Indicate by check mark whether any of those error corrections are restatements that required a recovery analysis of incentive-based compensation received by any of the registrant's effective officers during the relevant recovery period pursuant to §240.10D-1(b).
Indicate by check mark whether the registrant is a shell company (as defined in Rule 12b-2 of the Act). Yes      No  
The aggregate market value of our ordinary shares held by non-affiliates on June 30, 2022 was approximately $8.6 billion based on the closing price of such shares on the New York Stock Exchange on that date.
The number of ordinary shares outstanding of Allegion plc as of February 16, 2023 was 87,867,431.

DOCUMENTS INCORPORATED BY REFERENCE
Portions of the registrant’s definitive proxy statement to be filed with the Securities and Exchange Commission (the "SEC") within 120 days of the close of the registrant’s fiscal year in connection with the registrant’s Annual General Meeting of Shareholders to be held June 8, 2023 (the "Proxy Statement") are incorporated by reference into Part III of this Form 10-K as described herein.



Table of Contents
ALLEGION PLC

Form 10-K
For the Fiscal Year Ended December 31, 2022
TABLE OF CONTENTS
 
   Page
Part IItem 1.
Item 1A.
Item 1B.
Item 2.
Item 3.
Item 4.
Part IIItem 5.
Item 6.
Item 7.
Item 7A.
Item 8.
Item 9.
Item 9A.
Item 9B.
Item 9C.
Part IIIItem 10.
Item 11.
Item 12.
Item 13.
Item 14.
Part IVItem 15.
Item 16.


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CAUTIONARY STATEMENT FOR FORWARD LOOKING STATEMENTS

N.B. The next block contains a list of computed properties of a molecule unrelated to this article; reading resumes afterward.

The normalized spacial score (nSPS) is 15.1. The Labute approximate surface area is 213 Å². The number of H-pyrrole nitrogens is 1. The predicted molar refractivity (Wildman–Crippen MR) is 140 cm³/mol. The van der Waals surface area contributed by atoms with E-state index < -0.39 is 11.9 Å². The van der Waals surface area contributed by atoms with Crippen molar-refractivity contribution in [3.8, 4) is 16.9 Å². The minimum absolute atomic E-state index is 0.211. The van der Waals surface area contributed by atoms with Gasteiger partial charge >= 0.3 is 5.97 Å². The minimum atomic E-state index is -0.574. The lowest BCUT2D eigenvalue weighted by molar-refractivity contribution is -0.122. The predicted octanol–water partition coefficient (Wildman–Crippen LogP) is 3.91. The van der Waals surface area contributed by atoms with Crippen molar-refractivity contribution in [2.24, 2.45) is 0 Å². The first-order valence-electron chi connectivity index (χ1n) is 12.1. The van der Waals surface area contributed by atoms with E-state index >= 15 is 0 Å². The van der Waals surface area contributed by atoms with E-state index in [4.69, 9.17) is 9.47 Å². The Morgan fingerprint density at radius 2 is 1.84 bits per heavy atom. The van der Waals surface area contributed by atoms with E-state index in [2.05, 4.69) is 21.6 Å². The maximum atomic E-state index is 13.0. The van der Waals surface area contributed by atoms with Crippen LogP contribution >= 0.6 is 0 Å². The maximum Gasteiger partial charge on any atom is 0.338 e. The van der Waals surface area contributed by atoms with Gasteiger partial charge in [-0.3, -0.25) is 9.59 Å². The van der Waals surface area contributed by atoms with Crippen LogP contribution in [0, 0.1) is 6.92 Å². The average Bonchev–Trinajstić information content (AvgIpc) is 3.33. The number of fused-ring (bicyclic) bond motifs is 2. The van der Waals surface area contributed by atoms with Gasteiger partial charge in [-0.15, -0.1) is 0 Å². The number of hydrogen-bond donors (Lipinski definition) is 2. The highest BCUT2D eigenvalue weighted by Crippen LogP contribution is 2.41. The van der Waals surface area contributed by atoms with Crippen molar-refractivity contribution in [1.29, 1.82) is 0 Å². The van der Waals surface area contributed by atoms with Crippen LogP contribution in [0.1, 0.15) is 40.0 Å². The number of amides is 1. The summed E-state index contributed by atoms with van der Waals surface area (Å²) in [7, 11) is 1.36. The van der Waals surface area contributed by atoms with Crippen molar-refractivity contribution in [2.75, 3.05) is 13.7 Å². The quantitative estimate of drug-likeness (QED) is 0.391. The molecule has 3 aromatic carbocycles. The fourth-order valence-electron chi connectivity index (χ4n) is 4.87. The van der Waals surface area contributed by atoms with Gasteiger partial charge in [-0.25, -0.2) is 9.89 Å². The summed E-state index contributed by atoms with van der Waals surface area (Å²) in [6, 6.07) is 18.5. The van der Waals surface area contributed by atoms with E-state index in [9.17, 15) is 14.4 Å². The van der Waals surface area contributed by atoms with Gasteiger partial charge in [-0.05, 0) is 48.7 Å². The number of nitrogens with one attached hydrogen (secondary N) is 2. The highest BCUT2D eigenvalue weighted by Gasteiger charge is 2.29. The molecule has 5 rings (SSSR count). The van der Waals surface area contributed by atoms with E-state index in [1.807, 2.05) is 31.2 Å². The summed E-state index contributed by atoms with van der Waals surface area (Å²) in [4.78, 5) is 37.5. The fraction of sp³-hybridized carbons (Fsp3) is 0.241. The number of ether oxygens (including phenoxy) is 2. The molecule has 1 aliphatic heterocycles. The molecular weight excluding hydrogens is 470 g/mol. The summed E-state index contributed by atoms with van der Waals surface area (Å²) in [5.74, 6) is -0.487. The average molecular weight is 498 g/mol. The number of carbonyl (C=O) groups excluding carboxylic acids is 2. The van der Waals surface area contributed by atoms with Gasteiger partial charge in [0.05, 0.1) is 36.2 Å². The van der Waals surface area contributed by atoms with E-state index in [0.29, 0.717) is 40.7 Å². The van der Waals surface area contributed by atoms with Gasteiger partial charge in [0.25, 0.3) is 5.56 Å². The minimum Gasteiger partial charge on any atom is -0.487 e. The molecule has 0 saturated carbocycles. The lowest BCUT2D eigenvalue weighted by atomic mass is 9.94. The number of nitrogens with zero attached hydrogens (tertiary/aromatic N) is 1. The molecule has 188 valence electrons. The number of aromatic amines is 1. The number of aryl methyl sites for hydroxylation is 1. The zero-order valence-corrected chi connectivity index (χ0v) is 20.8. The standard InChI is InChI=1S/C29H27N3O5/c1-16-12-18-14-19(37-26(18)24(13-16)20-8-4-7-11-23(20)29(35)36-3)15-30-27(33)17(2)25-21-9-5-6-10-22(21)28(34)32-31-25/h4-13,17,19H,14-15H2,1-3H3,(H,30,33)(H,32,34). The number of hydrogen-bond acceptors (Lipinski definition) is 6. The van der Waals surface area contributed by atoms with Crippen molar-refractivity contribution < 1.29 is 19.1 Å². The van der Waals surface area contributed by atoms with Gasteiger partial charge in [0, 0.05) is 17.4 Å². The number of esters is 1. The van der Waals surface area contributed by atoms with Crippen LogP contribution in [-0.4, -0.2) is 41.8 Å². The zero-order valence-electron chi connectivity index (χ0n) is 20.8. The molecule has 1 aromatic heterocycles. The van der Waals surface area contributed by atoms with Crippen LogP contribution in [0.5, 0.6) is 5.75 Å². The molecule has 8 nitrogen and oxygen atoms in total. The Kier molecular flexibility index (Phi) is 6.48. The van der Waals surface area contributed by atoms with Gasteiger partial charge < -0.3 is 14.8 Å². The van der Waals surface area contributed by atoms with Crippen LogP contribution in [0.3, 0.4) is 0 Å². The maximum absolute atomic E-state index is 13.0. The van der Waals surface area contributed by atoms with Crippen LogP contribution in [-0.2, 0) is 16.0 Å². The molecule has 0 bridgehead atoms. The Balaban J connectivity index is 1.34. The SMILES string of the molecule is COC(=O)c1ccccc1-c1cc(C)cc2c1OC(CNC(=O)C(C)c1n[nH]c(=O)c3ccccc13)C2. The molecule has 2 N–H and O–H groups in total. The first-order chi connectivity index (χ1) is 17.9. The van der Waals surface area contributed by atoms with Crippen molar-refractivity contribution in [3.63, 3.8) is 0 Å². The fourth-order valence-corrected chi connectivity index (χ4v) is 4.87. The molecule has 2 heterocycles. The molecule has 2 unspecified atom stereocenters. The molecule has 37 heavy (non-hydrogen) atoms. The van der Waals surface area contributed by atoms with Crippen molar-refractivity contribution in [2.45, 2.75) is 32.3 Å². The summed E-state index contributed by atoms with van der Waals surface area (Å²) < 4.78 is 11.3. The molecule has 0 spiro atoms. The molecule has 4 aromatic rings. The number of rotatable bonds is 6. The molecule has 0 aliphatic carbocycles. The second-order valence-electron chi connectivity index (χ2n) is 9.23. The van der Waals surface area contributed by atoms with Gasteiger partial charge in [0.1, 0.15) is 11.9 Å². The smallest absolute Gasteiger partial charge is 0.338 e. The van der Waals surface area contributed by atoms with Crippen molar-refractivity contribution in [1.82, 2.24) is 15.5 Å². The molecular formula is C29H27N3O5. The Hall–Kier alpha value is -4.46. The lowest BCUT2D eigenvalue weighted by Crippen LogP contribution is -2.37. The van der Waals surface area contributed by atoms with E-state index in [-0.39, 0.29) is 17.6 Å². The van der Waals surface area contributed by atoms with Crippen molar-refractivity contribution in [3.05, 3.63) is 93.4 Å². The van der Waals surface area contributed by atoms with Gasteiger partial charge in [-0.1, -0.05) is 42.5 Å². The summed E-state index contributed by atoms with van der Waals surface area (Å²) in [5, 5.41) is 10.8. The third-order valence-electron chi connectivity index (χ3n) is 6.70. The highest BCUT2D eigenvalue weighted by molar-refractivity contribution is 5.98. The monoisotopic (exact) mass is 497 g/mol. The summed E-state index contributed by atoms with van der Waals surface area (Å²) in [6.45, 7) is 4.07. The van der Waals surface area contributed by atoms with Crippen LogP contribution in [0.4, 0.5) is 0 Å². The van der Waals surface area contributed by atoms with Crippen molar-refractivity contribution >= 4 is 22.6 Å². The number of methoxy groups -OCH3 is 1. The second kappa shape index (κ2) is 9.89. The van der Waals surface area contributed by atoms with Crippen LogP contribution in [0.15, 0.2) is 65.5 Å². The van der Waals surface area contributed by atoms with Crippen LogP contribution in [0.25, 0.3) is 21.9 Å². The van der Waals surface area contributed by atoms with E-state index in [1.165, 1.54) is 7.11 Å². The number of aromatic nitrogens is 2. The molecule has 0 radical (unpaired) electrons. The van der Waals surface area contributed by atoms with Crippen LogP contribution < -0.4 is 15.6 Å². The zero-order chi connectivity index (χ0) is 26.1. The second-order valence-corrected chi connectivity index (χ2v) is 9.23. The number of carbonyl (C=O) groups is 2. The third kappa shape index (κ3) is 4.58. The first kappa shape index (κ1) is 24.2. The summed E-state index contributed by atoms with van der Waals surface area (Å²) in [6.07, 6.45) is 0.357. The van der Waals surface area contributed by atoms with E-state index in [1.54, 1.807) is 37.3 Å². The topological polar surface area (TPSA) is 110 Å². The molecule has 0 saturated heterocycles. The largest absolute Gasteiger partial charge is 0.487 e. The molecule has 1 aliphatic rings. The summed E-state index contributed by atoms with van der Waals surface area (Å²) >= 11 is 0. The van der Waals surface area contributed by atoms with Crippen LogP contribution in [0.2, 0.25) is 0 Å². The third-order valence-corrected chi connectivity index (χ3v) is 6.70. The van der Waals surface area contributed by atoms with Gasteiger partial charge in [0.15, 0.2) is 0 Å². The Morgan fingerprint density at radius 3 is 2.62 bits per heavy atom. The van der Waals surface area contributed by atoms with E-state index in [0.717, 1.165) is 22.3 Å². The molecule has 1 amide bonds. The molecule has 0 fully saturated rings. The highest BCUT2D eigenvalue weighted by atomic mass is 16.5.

Certain statements in this report, other than purely historical information, are "forward-looking statements" within the meaning of the Private Securities Litigation Reform Act of 1995, Section 27A of the Securities Act of 1933 and Section 21E of the Securities Exchange Act of 1934, as amended (the "Exchange Act"). These forward-looking statements generally are identified by the words "believe," "project," "expect," "anticipate," "estimate," "forecast," "outlook," "intend," "strategy," "future," "opportunity," "plan," "may," "should," "will," "would," "will be," "will continue," "will likely result," or the negative thereof or variations thereon or similar expressions generally intended to identify forward-looking statements.
These statements are based on currently available information and our current assumptions, expectations and projections about future events. While we believe that our assumptions, expectations and projections are reasonable in view of the currently available information, you are cautioned not to place undue reliance on our forward-looking statements. Forward-looking statements speak only as of the date they are made and are not guarantees of future performance. They are subject to future events, risks and uncertainties – many of which are beyond our control – as well as potentially inaccurate assumptions, that could cause actual results to differ materially from our expectations and projections including, among other things:
ongoing macroeconomic challenges and continued economic instability;
increased prices and inflation;
volatility and uncertainty in the political, economic and regulatory environments in which we operate, including changes to trade agreements, sanctions, import and export regulations, custom duties and applicable tax regulations and interpretations, social and political unrest, instability, national and international conflict, terrorist acts and other geographical disputes and uncertainties;
the strength and stability of the institutional, commercial and residential construction and remodeling markets;